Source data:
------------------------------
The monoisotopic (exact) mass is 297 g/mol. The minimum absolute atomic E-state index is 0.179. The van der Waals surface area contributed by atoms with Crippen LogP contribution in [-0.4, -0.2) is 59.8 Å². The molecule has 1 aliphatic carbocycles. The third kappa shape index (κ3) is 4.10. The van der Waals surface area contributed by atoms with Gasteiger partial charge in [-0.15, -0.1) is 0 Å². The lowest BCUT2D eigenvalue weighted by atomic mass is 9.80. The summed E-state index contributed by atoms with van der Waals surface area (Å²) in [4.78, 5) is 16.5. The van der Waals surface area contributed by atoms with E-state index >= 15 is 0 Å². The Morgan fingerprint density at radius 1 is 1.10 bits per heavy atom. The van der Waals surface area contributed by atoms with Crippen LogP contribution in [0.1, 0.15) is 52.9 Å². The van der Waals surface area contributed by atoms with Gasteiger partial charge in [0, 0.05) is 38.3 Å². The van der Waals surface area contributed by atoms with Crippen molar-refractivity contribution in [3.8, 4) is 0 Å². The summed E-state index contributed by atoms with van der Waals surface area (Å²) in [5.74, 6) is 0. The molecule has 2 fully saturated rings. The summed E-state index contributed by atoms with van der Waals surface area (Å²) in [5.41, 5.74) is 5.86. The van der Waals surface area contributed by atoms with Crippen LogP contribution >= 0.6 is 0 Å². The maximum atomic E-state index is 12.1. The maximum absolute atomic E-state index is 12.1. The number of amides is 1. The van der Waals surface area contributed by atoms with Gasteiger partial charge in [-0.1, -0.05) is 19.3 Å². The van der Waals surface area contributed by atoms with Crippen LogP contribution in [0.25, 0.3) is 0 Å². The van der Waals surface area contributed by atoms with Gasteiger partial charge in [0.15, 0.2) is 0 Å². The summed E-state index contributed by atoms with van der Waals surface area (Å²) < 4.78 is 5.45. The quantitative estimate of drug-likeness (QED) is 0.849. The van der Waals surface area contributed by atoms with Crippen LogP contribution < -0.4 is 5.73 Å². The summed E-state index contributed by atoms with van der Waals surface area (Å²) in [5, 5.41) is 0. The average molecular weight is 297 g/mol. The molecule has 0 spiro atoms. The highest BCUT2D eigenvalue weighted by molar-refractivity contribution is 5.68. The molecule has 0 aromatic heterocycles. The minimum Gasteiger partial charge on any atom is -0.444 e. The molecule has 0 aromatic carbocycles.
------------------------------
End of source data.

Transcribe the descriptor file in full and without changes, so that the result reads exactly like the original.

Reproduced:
The monoisotopic (exact) mass is 297 g/mol. The minimum absolute atomic E-state index is 0.179. The van der Waals surface area contributed by atoms with Crippen LogP contribution in [-0.4, -0.2) is 59.8 Å². The molecule has 1 aliphatic carbocycles. The third kappa shape index (κ3) is 4.10. The van der Waals surface area contributed by atoms with Gasteiger partial charge in [-0.15, -0.1) is 0 Å². The lowest BCUT2D eigenvalue weighted by atomic mass is 9.80. The summed E-state index contributed by atoms with van der Waals surface area (Å²) in [4.78, 5) is 16.5. The van der Waals surface area contributed by atoms with E-state index >= 15 is 0 Å². The Morgan fingerprint density at radius 1 is 1.10 bits per heavy atom. The van der Waals surface area contributed by atoms with Crippen LogP contribution in [0.1, 0.15) is 52.9 Å². The van der Waals surface area contributed by atoms with Gasteiger partial charge in [0, 0.05) is 38.3 Å². The van der Waals surface area contributed by atoms with Crippen molar-refractivity contribution in [3.8, 4) is 0 Å². The summed E-state index contributed by atoms with van der Waals surface area (Å²) in [5.74, 6) is 0. The molecule has 2 fully saturated rings. The summed E-state index contributed by atoms with van der Waals surface area (Å²) in [5.41, 5.74) is 5.86. The van der Waals surface area contributed by atoms with Crippen LogP contribution >= 0.6 is 0 Å². The maximum atomic E-state index is 12.1. The maximum absolute atomic E-state index is 12.1. The number of amides is 1. The van der Waals surface area contributed by atoms with Gasteiger partial charge in [-0.1, -0.05) is 19.3 Å². The van der Waals surface area contributed by atoms with Crippen LogP contribution in [0.25, 0.3) is 0 Å². The van der Waals surface area contributed by atoms with Gasteiger partial charge in [0.15, 0.2) is 0 Å². The summed E-state index contributed by atoms with van der Waals surface area (Å²) < 4.78 is 5.45. The quantitative estimate of drug-likeness (QED) is 0.849. The van der Waals surface area contributed by atoms with Crippen LogP contribution < -0.4 is 5.73 Å². The summed E-state index contributed by atoms with van der Waals surface area (Å²) in [5, 5.41) is 0. The average molecular weight is 297 g/mol. The molecule has 0 spiro atoms. The highest BCUT2D eigenvalue weighted by molar-refractivity contribution is 5.68. The molecule has 0 aromatic heterocycles. The minimum Gasteiger partial charge on any atom is -0.444 e. The molecule has 0 aromatic carbocycles.